Did you know the F-104 had not been the only “Widow Maker?” During the Cold War the MiG-19, MiG-21 and F-100 had high accident rates too. Here’s why.

Did you know the F-104 had not been the only “Widow Maker?” During the Cold War the MiG-19, MiG-21 and F-100 had high accident rates too

By Dario Leone
Dec 28 2021
Sponsored by: Osprey Publishing
Share this article

The F-104 was not the only fighter aircraft to have a high accident rate during the Cold War.

The first futuristic-looking F-104 Starfighter flew in early 1956 and with its long circular fuselage, sharply pointed nose, and tiny, thin wings, it looked every inch the best fighter in the world.

Designed by C. L. “Kelly” Johnson and his “Skunk Works,” who developed some iconic combat-planes such as the U-2 and the SR-71 reconnaissance aircraft, the Lockheed F-104 was dubbed by the company as the “missile with a man in it” but by the Luftwaffe (German Air Force) and Marineflieger (German Navy) as the “widow maker.”

As we have previously explained in fact, because of its high accident rate in fact the Starfighter was involved in a horrific number of accidents while in German service. In fact 61 German F-104s had crashed, with a loss of 35 pilots by mid-1966.

The crashes continued despite a variety of fixes. Between 15 and 20 German 104s crashed every year between 1968 and 1972 and continued at a rate of about 10 F-104s per year until it was replaced.

Mikoyan-Gurevich MiG-19S

The final tally was the loss of 292 of the 916 Starfighters and the death of 115 pilots.

However, German F-104s were not the only fighter aircraft to have a high accident rate during the Cold War.

As told by Michael Napier in his book In Cold War Skies, in 1972, Bulgarian Air Force 21st IAP (fighter regiment) based at Uzundzhovo withdrew its MiG-19S aircraft and replaced them with the older MiG-17PF. The reason for this apparently backward step was the poor reputation of the MiG-19 in Bulgarian service. The RD-9B engines of the MiG-19 proved to be very unreliable and the Bulgarians experienced a high accident rate with these aircraft, losing almost half of their inventory of the type through accidents.

The Bulgarian experience of a 48 percent attrition rate with the MiG-19 was not entirely untypical of the accident rates among combat aircraft at that time.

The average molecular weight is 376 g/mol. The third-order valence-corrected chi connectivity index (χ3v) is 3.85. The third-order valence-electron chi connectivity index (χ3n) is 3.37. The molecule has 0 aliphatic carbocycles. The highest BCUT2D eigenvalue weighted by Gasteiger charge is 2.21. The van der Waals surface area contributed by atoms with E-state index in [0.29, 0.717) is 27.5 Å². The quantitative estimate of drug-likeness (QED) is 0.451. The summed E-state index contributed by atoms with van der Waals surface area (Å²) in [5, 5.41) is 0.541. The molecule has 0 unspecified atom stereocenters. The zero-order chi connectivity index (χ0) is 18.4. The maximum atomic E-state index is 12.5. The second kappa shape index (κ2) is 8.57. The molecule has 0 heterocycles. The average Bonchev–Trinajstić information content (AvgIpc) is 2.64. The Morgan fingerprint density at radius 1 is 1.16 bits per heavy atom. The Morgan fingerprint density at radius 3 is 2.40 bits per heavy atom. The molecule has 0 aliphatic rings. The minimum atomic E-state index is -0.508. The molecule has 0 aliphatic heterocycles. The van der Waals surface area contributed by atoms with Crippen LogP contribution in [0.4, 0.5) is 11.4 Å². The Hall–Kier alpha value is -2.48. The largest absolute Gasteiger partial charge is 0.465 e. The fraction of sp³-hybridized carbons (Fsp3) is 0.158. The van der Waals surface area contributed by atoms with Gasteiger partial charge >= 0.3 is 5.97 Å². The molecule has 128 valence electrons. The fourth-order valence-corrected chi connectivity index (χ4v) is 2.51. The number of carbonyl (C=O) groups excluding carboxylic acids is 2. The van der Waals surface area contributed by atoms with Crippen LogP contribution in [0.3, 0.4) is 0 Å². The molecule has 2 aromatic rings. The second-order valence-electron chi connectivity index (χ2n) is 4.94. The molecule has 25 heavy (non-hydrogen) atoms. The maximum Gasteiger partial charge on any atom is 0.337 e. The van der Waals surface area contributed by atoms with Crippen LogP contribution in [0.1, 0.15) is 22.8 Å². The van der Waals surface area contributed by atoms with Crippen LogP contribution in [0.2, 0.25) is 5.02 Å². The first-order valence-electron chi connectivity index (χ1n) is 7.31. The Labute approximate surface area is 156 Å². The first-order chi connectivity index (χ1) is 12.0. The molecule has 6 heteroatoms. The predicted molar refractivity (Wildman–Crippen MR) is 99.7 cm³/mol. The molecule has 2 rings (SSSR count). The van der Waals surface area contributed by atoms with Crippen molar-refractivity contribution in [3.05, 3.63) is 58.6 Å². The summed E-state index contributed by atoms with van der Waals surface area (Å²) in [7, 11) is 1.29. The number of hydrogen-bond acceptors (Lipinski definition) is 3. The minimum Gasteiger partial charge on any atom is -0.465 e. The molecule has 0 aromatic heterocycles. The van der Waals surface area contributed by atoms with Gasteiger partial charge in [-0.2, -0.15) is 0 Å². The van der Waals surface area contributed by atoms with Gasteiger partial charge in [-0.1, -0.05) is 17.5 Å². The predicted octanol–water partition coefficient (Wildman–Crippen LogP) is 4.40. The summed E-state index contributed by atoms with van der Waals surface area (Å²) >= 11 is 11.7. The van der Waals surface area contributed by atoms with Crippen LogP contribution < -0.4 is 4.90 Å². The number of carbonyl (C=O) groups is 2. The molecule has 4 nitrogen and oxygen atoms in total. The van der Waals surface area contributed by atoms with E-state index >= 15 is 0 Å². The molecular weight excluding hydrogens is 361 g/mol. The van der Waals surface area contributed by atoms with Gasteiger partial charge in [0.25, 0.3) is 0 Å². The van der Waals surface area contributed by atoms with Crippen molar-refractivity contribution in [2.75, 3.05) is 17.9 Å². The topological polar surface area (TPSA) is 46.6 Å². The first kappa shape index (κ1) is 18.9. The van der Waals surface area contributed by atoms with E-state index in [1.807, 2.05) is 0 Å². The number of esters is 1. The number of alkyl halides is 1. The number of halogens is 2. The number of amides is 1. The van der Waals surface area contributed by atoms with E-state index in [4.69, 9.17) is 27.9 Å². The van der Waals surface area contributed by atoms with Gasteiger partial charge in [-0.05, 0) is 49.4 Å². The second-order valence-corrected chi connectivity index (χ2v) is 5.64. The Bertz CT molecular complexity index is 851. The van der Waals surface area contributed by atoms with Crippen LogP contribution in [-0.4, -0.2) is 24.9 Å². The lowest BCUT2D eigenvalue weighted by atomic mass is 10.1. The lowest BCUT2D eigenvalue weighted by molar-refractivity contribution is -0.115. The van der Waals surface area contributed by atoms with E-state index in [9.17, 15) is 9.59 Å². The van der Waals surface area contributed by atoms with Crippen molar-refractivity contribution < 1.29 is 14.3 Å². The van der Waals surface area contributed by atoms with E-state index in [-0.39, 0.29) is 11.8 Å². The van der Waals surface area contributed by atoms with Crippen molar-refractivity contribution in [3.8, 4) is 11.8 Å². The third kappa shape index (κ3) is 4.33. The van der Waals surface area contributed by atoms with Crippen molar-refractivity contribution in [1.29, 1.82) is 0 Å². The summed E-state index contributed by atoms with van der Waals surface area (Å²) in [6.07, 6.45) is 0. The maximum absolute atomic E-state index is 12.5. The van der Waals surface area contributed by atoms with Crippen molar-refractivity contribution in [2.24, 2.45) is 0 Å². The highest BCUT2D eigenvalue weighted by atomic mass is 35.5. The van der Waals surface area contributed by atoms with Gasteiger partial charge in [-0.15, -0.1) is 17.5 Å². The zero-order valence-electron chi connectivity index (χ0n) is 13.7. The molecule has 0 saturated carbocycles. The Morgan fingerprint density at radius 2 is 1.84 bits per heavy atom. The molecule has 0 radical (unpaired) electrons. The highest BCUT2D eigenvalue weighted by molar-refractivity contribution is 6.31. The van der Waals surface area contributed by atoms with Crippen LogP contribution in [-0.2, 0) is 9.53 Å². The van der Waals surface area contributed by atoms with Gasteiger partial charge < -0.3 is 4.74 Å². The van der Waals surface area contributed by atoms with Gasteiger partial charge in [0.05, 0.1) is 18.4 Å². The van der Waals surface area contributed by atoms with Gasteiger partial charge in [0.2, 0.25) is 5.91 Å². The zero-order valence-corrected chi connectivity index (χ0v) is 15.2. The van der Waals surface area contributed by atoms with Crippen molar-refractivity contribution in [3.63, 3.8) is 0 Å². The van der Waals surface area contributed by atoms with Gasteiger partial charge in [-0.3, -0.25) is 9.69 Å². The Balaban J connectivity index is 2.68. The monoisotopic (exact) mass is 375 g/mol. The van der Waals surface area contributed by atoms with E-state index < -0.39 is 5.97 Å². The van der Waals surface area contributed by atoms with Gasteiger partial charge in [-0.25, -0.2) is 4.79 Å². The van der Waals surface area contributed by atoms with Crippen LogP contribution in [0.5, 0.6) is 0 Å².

As we have explained above, the F-104 gained a notorious reputation as a ‘widow maker’ thanks to an attrition rate of 30 percent with the Luftwaffe and of 46 percent with the RCAF/CAF. The loss rate for the Lockheed F-104 in both the Dutch and Belgian service was around 35 percent and the Danish lost a similar proportion of their F-100D force. The lost rate for the MiG-21F-13 in Hungarian service was also around 37 percent.

F-100F print
This print is available in multiple sizes from AircraftProfilePrints.com – CLICK HERE TO GET YOURS. F-100F Super Sabre – Wild Weasel 50th Anniversary, 2015 – 50 Years of YGBSM! 58-1226, 35th TFW, 614th TFS

However, accidental losses were also dependent on a number of factors including the flying rate and the role of the aircraft: for example, the Canadians flew more hours per CF-104 than other nations flew their F-104G fleets and they did so exclusively in the high-risk low-level environment.

Statistics can be presented in a number of ways, one being the loss rate per 100,000 flying hours. Using this measure, the Bulgarian MiG-19 rate was 100 aircraft lost per 100,000hrs, the F-104G was 139 aircraft, the RAF lost 41 Lightning aircraft and the MiG-21F in Soviet service was 30 aircraft. Between 1971 and 1975, the comparable rate for the McDonnell F-4 Phantom II F-4 in USAF service was 50 aircraft lost.

But whichever way the statistics might be presented, there can be no doubt that the life of fighter aircrew at the height of the Cold War was challenging and often dangerous. One unfortunate accident occurred on 14 July 1970 during the Exercise Zenit-70 when a Polish MiG-21PFM flown by Kapitan (Captain) H. Osierda from 11.PLM intercepted a Czech Air Force Su-7BKL; forgetting that he was flying a live-armed aircraft, he fired a K-13R AAM which destroyed his target. Fortunately, the Czechoslovak pilot, Kapitán F. Kružík ejected safely.

In Cold War Skies is published by Osprey Publishing and is available to order here.

MiG-21PF

Photo credit: U.S. Air Force and Rob Schleiffert from Holland via Wikipedia


Share this article

Dario Leone

Dario Leone

Dario Leone is an aviation, defense and military writer. He is the Founder and Editor of “The Aviation Geek Club” one of the world’s most read military aviation blogs. His writing has appeared in The National Interest and other news media. He has reported from Europe and flown Super Puma and Cougar helicopters with the Swiss Air Force.

Leave a comment

This site uses Akismet to reduce spam. Learn how your comment data is processed.

Share this article


Share this article
Share this article

Always up to date! News and offers delivered directly to you!

Get the best aviation news, stories and features from The Aviation Geek Club in our newsletter, delivered straight to your inbox.



    Share this article
    Back to top